Not specified

NCT01463813

Finland

18,000

VDS

Active recruitment

 

Prostate

NCT0887432

USA

100

VDS

Active recruitment

 

Colorectal

NCT01516216

USA

120

VDS, folfox, bevacizumab

Active recruitment

 

Ovarian

NCT01744821

USA

80

VDS

Active recruitment

 

Breast

NCT01224678

USA

180

VDS

Active, not recruiting

 

Colon, prostate

NCT00585637

USA

328

VDS

Active, not recruiting

 

Lymphoma, leukaemia, colon, breast, rectal

NCT01787409

USA

956

VDS

Active, not recruiting

 

Breast

NCT01747720

Canada

376

VDS

Active recruitment

 

Breast, leukaemia, colon, lymphoma, lung, myeloma

NCT01052051

USA

2,300

VDS

Active, not recruiting

 

Prostate

NCT01325311

USA

50

VDS, genistein

Active recruitment

 

Prostate

NCT00022412

USA

60

VDS

Active, not recruiting

 

Breast

NCT01097278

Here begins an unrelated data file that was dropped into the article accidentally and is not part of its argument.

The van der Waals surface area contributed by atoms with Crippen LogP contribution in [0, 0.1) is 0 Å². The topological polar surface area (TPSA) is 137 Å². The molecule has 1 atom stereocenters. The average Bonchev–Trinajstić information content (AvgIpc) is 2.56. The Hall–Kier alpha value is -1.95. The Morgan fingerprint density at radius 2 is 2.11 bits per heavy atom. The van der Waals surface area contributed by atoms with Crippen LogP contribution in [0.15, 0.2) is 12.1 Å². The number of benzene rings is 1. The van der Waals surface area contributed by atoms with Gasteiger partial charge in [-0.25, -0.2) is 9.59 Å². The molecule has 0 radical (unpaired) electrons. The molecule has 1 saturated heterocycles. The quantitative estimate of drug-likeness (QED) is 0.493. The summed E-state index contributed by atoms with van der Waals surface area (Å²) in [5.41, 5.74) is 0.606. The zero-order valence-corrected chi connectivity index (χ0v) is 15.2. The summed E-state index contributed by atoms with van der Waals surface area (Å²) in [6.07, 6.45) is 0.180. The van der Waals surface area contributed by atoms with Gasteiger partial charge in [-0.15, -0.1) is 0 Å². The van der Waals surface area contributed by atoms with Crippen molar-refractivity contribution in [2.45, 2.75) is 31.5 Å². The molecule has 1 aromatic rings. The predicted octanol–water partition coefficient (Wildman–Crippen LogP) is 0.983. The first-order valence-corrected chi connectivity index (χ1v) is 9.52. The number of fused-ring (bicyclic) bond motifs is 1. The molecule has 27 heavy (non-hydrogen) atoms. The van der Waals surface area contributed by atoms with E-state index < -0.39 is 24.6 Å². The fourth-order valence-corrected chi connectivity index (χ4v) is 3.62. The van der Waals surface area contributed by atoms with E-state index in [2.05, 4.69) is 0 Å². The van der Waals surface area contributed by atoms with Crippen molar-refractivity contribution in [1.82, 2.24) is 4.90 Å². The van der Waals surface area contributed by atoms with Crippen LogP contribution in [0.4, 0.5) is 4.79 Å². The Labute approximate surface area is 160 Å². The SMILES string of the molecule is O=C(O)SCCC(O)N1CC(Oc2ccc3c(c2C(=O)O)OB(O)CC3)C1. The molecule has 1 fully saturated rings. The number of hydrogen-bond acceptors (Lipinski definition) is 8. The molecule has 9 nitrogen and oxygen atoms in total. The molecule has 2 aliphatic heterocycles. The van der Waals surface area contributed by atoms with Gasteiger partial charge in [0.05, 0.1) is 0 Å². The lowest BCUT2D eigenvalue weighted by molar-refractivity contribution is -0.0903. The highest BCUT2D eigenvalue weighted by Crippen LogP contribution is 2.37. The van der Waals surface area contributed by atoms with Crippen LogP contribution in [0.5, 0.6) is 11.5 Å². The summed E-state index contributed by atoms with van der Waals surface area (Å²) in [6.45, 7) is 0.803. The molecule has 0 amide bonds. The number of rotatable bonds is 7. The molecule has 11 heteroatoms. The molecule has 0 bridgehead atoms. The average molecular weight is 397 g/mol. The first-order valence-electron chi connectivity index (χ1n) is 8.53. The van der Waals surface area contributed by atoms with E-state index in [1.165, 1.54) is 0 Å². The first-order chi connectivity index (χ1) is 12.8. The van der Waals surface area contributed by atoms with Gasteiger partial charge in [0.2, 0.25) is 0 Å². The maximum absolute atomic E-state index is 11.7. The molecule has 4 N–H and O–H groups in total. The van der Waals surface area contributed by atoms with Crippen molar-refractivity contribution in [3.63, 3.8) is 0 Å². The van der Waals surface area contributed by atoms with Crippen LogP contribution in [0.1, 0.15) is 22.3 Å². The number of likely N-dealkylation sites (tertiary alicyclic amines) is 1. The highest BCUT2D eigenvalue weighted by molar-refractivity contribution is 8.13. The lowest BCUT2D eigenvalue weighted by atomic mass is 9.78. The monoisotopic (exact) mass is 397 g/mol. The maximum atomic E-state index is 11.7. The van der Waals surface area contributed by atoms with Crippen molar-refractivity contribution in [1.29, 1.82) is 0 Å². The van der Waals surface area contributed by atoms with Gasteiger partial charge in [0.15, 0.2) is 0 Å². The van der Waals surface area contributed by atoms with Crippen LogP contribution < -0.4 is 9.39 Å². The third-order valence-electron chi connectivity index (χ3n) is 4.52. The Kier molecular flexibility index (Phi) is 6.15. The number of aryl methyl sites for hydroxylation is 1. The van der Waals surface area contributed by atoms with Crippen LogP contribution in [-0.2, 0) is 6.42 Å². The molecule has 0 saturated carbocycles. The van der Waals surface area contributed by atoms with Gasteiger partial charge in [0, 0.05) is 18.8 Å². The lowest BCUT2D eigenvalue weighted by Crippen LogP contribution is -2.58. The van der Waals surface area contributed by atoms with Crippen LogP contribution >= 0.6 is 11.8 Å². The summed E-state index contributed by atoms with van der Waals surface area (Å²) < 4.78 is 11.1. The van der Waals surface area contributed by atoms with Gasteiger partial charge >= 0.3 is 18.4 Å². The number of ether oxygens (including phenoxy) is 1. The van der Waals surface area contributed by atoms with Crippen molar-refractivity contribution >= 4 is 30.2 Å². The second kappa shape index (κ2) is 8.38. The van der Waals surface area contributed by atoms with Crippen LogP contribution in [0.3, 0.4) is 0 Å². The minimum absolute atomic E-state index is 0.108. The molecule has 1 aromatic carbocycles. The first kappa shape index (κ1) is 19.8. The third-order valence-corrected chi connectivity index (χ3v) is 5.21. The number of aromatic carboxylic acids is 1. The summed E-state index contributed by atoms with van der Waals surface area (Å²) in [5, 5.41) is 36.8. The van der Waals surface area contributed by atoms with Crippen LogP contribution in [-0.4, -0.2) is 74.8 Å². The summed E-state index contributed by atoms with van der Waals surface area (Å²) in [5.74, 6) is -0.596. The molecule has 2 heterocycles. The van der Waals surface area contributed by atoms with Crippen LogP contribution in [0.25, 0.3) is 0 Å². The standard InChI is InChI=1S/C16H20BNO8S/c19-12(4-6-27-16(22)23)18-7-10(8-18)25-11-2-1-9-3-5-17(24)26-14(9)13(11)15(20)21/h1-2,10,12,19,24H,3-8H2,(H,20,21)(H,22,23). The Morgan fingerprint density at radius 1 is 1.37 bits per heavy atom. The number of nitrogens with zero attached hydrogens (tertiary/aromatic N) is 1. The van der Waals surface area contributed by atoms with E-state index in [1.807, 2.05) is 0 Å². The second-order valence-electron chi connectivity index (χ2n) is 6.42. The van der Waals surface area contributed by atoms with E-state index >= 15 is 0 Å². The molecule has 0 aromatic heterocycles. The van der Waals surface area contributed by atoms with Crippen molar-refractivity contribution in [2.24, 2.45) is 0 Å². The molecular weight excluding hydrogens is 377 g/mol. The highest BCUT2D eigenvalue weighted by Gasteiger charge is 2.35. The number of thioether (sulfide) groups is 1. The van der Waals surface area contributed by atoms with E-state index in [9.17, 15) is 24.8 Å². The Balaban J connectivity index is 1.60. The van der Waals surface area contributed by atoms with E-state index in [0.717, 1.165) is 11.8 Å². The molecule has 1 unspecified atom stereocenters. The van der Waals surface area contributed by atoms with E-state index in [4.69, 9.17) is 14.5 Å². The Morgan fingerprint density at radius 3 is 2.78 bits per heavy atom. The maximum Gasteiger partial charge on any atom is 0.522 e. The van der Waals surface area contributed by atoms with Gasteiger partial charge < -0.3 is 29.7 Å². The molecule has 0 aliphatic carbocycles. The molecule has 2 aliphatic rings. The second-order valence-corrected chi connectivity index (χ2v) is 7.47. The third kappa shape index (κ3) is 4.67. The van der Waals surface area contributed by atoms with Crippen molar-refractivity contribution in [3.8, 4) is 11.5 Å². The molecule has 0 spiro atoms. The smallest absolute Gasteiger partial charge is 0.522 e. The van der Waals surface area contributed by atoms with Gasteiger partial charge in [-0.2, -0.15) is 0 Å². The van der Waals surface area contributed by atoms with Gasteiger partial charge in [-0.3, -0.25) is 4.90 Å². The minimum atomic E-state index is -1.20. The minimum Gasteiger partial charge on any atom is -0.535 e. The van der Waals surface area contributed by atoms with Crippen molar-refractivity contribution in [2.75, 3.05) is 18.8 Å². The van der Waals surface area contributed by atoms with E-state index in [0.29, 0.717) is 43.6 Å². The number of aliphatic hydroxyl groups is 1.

USA

200

VDS

Active recruitment

 

Breast

NCT01816555

USA

20

VDS

Active recruitment

 

Leukaemia

NCT01521936

USA

4

VDS

Active, not recruiting

 

Solid tumours

NCT00004926

USA

NA

VDS

Completed

Not reported

Leukaemia, myeloma

NCT00068276

USA

NA

VDS

Completed

Not reported

Prostate

NCT00004928

USA

NA

VDS, zoledronate

Completed

Not reported

Colorectal

NCT01574027

USA

55

VDS

Completed

Not reported

Breast

NCT01240213

USA

218

VDS

Completed

Not reported

Colorectal

NCT00208793

USA

92

VDS

Completed

Not reported

Colon

NCT00298545

USA

10

VDS, calcium

Completed

Not reported

Prostate

NCT01045108

USA

52

VDS

Completed

Not reported

Prostate

NCT00524680

USA

128

VDS

Completed

Not reported

Pancreatic

NCT00238199

USA

25

VDS, docetaxel

Completed

Not reported

Prostate

NCT00004043

USA

25

VDS

Completed

Not reported

Breast, colon

NCT00000611

USA

18,176

VDS, CaCO3

Completed

No effect

Not specified

NCT00352170

USA

1,179

VDS, CaCO3

Completed

All-cancer risk reduction

Colorectal

NCT01150877

Canada

40

VDS

Unknown

 

Prostate

NCT00741364

Canada

90

VDS

Unknown

 

Prostate

NCT00482157

USA

24

VDS

Unknown

 

Colorectal

NCT01403103

NA

0

VDS

Withdrawn

 

Abbreviations: NCT# national clinical trial number, USA United States of America, VDS vitamin D supplement, CaCO 3 calcium carbonate, NA not applicable.